Disease prevention is a major focus in the current paradigm of healthcare. Whether it’s the prevention of skin cancer, heart disease, or diabetes, doctors will emphasize what you can do now to lessen the likelihood of a problem later on.
The aforementioned diseases have well-known recommendations, including protecting your skin from sun exposure, eating a proper diet, getting adequate exercise, and quitting smoking. Research has shown the effectiveness of these recommendations, all of which are universally accepted.
When it comes to low back pain, preventative advice is less understood. You may hear one medical professional tell you to strengthen your core. Another will tell you to stretch your hamstrings. A third may tell you to stop lifting. If you sought the opinions of 10 different providers regarding the prevention of low back pain, you could easily get 10 different recommendations
We are in the era of evidence-based medicine, where healthcare decisions should be made based on the findings from well-conducted research. So what does the scientific literature tell us regarding the prevention of low back pain? While most research in this area tends to focus on diagnosis and treatment for those who are already afflicted, there is a hidden gem regarding prevention that should be mainstream information, especially for those who treat low back pain.
Published in the journal Spine in 2002, a groundbreaking study provides valuable insight into the prevention of low back pain.
The study consisted of 249 army recruits in Denmark who were randomized into two groups, an intervention and control group, and their rate of back pain was recorded.
The intervention group was instructed to adopt good sitting posture and to perform 15 prone press-ups twice per day. The prone press-up is similar to a cobra pose in yoga, where the low back bends backward.
These subjects were compared with a control group, who were simply instructed to carry out their daily activities without intervention.
The findings were significant. Over the course of one year, low back pain was reported in just 33% of the press-up group compared with 51% of the control group. During this time, only 9% of the press-up group sought medical care for low back pain, compared with 25% of the control group. These findings indicate a substantial reduction in the rate of low back pain in the press-up group compared with the control group.
When you consider the impact of low back pain on society, findings such as these are profound. Low back pain is one of the leading causes of disability worldwide, affecting up to 80% of people at some point in their lifetime. It has been estimated that the total costs related to this condition have grown well into the tens of billions of dollars in the United States alone, with the highest annual estimates exceeding $100 billion. This is not surprising when you consider the fact that several hundred thousand surgeries are performed on the lumbar spine each year, with some outlets reporting that this number is more than one million.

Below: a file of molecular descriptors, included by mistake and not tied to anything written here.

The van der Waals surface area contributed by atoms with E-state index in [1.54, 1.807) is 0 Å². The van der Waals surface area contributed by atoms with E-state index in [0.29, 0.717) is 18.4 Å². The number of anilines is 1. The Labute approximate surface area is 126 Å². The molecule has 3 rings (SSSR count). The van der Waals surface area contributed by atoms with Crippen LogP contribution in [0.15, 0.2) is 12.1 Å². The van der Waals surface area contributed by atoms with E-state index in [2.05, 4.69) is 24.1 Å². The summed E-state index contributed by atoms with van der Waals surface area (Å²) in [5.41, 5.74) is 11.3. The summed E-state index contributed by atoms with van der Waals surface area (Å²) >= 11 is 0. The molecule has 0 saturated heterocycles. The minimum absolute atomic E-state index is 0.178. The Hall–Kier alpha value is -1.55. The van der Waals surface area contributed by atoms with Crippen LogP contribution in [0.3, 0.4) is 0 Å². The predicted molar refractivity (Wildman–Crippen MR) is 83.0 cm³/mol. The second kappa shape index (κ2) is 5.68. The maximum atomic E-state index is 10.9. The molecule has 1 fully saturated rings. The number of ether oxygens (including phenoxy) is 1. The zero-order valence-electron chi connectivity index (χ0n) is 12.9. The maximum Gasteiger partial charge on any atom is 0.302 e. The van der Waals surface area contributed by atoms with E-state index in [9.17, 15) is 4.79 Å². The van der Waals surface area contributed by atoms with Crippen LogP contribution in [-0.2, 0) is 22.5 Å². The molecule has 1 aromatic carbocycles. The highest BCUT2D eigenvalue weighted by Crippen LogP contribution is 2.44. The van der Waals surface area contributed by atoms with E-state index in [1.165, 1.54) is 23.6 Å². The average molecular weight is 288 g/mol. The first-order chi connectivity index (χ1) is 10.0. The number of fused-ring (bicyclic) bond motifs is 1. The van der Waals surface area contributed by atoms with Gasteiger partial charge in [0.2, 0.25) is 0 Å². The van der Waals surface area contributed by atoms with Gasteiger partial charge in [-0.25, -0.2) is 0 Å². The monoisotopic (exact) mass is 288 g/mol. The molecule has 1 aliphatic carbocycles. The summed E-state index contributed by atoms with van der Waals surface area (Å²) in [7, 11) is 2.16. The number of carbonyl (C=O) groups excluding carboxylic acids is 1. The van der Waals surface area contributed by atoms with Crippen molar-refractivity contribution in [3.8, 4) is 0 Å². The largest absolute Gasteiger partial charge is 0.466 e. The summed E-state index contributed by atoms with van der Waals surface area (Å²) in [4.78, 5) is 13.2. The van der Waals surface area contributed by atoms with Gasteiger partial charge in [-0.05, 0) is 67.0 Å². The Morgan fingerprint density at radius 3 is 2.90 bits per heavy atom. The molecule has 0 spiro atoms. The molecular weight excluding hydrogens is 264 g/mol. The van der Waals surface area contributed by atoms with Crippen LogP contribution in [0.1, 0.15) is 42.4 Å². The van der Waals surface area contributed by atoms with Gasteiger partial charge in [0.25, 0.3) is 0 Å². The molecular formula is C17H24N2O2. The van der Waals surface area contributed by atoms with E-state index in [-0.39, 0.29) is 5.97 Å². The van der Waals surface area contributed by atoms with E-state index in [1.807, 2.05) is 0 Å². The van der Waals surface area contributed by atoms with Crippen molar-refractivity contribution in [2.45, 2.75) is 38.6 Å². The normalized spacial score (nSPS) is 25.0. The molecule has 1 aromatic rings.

Why would simple instructions such as bending backward a couple times per day and sitting upright have the effect they did? It almost seems too easy. The answer likely lies in the cumulative effect of how we position and move our spines on a daily basis.
As a society, we spend the bulk of our time in spinal flexion and very little time in extension. Spinal flexion occurs when we sit slouched and when we bend forward. Spinal extension occurs when we bend backward, whether while standing or when performing a prone press up.
A 2014 study gave us great insight into the mismatch between spinal flexion and extension. This study tracked more than 200 people and showed that on average, they spent only 24 minutes in some degree of spinal extension per day and the vast majority of their time in spinal flexion.
Performing spinal extension movements allow people to undo the effects of a great deal of time spent in flexion. There is debate as to the specific tissue or tissues that are affected, however this doesn’t really matter. What does matter is that if people create more balance between forward and backward bending (spinal flexion and extension), the overall incidence of low back pain should decrease, and along with it the associated costs of healthcare, disability, and impaired quality of life.
Low back pain is a symptom, not a diagnosis. Therefore, a single intervention won’t have the same effect for everyone. In fact, some people won’t tolerate spinal extension at all. If you want the most bang for your buck, however, research has shown us that performing prone press-ups twice per day and adopting better sitting posture can have a major impact on the prevention of low back pain. When you consider the massive problem that is low back pain, these simple and easy-to-implement strategies have the potential to save billions of dollars and thousands of spinal surgeries each year in the United States.
Dr. Jordan Duncan was born and raised in Kitsap County and graduated from the University of Western States in 2011 with a Doctor of Chiropractic Degree. He practices at Silverdale Sport and Spine.He is one of a small handful of chiropractors in Washington state to be credentialed in the McKenzie Method.
This article originally appeared on Kitsap Sun: Can bending backward prevent low back pain?